“We’ve been reading as much as we could of the articles and responses” he added. “We were surprised that it turned into such a huge topic. Something similar happened with our Sniper Challenge pre-order bonus. We just wanted to make something cool, it wasn’t the intention to stir up anything.”

IO Interactive subsequently changed the level that featured the nun assassins - a crack squad sent by the Agency to slay Agent 47 - to create more context for their appearance .

It was bad, but a mistake is a mistake, right? Those involved have apologised and will probably be more thoughtful about their marketing schemes in future. As long as they don't do anything else stupid then we can all get past - OH WAIT. Just a few weeks ago a Facebook stunt encouraged players to put "Facebook hits" out on their friends. Those taking part could select insults to throw at each other. You could put out a hit on someone for having small tits, bad hair, an annoying laugh or a small penis.

The campaign was pulled in the wake of a torrent of disapproval. Depressingly, the game proved disappointing, too, ditching many of the traits that made former Hitman games special in favour of a more directed, linear experience. Find out more in our Hitman: Absolution review.

The War Z

At the time of writing, The War Z has been plucked from Steam. Valve's Doug Lombardi told RPS that Valve have removed the game so that Valve can "work with the developer and have confidence in a new build." They're also offering refunds to purchasers who file a support ticket. The problem? This build of The War Z doesn't seem to match up to the promises its developers have been making.

Steam user Shock4ndAwe captured this image showing the original product description on Steam. It promised maps between "100 and 400 square kilometers." It claims you can create "private servers" and "gain experience and spend it to learn dozen of available skills." These features aren't in there yet. What's more, PCGamesN investigated the size of War Z's map and found it to be around 10 sq km large - far smaller than promised.

In an extraordinary interview on GameSpy, executive producer of The War Z, Sergey Titov attempted to defend the Steam listing, saying "I think there's difference between false claims and perception of the text."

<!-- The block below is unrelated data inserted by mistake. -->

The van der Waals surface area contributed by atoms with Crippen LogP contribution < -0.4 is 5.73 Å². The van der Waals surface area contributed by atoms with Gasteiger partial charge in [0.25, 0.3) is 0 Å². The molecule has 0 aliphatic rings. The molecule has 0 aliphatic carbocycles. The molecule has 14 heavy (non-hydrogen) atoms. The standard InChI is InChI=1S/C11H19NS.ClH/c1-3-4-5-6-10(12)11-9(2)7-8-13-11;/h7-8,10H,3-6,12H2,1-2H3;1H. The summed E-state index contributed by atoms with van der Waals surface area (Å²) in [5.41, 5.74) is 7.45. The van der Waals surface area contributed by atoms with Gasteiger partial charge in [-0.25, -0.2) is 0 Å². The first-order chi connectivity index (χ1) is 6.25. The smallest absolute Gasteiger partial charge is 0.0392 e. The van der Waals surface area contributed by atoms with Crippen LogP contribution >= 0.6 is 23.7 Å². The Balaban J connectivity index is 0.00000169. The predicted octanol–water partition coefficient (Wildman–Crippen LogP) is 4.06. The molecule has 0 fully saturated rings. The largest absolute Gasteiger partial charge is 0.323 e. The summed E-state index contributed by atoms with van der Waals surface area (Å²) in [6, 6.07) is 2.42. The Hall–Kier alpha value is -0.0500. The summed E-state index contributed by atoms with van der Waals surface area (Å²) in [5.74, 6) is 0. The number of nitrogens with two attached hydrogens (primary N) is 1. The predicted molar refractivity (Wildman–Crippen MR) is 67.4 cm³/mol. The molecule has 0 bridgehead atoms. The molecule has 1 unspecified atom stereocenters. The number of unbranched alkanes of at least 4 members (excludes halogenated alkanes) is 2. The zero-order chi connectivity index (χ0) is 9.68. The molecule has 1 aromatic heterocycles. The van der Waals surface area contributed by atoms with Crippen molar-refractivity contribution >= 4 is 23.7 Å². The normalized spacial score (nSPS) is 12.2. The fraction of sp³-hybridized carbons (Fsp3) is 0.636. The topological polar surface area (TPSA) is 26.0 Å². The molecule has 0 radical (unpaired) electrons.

When challenged on the "up to 100 players" claim (only 50 players could play simultaneously at the time), he said "let's be frank: when you read "up to 100 players" -- what does it mean to you personally? I mean, for me it doesn't mean that I will play with 99 other players. Really :) And yes game supports 100 players -- heck, it supports actually over 400 players per server as of today. Do we have servers launched with this number of slots? No we don't, because this is not what our players WANT."

The War Z creators, Hammerpoint, have since released a statement that blames players for expecting the features clearly labelled on Steam. “We also want to extend our apologies to all players who misread information about game features," they said. The Steam listing has since been altered.

Before The War Z was pulled, Kotaku reported that a patch had upped the respawn time to four hours and added microtransactions that would let players pay to circumvent it. Players took to Reddit to express their anger.

It feels like this story still has a long way to run. In other news, Bohemia Interactive continue to work on a standalone version of Arma 2 mega-mod, Day Z.
PC Gamer

Every week, Richard Cobbett rolls the dice to bring you an obscure slice of gaming history, from lost gems to weapons grade atrocities. This week, the adventure that brought Tolkien's epic fantasy to life like never before - using text! Wait, hang on...

In the middle of the earth, in the land of the Shire, lives a brave little hobbit who we all admire. With his long wooden pipe, and fuzzy woolly toes, he lives in a hobbit-hole and everybody knows him. Bilbo. Bilbo Baggins. He's only three feet tall. Yes, Bilbo, Bilbo Baggins. The bravest little hobbit of them all.

Well, would you try ordering Thorin Oakenshield to carry your hairy arse around?

An adventuring smorgasbord, and I'm not talking about a dragon in need of a new hobby.

The Hobbit is one of those 80s classics, much beloved by everyone who ever played it, and to its credit, not a bad attempt at turning the adventure into... well, an adventure, especially by 1982 standards. At a time when GO NORTH was still seen as impressive, and GO WEST could still be typed without an immediate response of "You go west. Life is peaceful there", it dared to try... amongst other things... characters with their own lives, a real-time take on adventuring that pretty much no other commercial game tried (though there were a few, like Infocom's Border Zone), and a mix of text and graphics to both help convey the world, and punish anyone who'd bought a colour monitor for their hubris.